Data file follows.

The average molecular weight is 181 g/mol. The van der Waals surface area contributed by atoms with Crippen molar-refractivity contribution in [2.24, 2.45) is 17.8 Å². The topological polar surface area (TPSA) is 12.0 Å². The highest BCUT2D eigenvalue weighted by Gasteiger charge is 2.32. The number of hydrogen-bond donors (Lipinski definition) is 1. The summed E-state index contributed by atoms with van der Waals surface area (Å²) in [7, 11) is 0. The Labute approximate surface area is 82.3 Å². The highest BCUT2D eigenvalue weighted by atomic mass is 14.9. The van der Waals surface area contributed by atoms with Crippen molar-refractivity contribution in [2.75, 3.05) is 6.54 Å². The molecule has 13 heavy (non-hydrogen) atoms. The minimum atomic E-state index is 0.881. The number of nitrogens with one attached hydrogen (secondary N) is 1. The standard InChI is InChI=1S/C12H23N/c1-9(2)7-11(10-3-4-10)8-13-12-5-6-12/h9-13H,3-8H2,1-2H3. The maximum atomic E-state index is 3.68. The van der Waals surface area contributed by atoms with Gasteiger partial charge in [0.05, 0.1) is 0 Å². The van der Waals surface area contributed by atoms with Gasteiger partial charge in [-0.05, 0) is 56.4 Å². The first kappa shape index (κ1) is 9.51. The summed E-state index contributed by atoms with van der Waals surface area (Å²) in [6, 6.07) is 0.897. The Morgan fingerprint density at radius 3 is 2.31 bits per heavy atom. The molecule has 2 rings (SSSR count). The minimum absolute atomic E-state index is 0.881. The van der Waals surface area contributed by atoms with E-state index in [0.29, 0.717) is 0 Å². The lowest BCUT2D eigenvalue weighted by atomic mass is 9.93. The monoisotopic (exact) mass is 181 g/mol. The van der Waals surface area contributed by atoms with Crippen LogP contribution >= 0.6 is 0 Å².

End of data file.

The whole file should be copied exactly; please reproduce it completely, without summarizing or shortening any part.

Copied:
The average molecular weight is 181 g/mol. The van der Waals surface area contributed by atoms with Crippen molar-refractivity contribution in [2.24, 2.45) is 17.8 Å². The topological polar surface area (TPSA) is 12.0 Å². The highest BCUT2D eigenvalue weighted by Gasteiger charge is 2.32. The number of hydrogen-bond donors (Lipinski definition) is 1. The summed E-state index contributed by atoms with van der Waals surface area (Å²) in [7, 11) is 0. The Labute approximate surface area is 82.3 Å². The highest BCUT2D eigenvalue weighted by atomic mass is 14.9. The van der Waals surface area contributed by atoms with Crippen molar-refractivity contribution in [2.75, 3.05) is 6.54 Å². The molecule has 13 heavy (non-hydrogen) atoms. The minimum atomic E-state index is 0.881. The number of nitrogens with one attached hydrogen (secondary N) is 1. The standard InChI is InChI=1S/C12H23N/c1-9(2)7-11(10-3-4-10)8-13-12-5-6-12/h9-13H,3-8H2,1-2H3. The maximum atomic E-state index is 3.68. The van der Waals surface area contributed by atoms with Gasteiger partial charge in [0.05, 0.1) is 0 Å². The van der Waals surface area contributed by atoms with Gasteiger partial charge in [-0.05, 0) is 56.4 Å². The first kappa shape index (κ1) is 9.51. The summed E-state index contributed by atoms with van der Waals surface area (Å²) in [6, 6.07) is 0.897. The Morgan fingerprint density at radius 3 is 2.31 bits per heavy atom. The molecule has 2 rings (SSSR count). The minimum absolute atomic E-state index is 0.881. The van der Waals surface area contributed by atoms with E-state index in [0.29, 0.717) is 0 Å². The lowest BCUT2D eigenvalue weighted by atomic mass is 9.93. The monoisotopic (exact) mass is 181 g/mol. The van der Waals surface area contributed by atoms with Crippen LogP contribution >= 0.6 is 0 Å².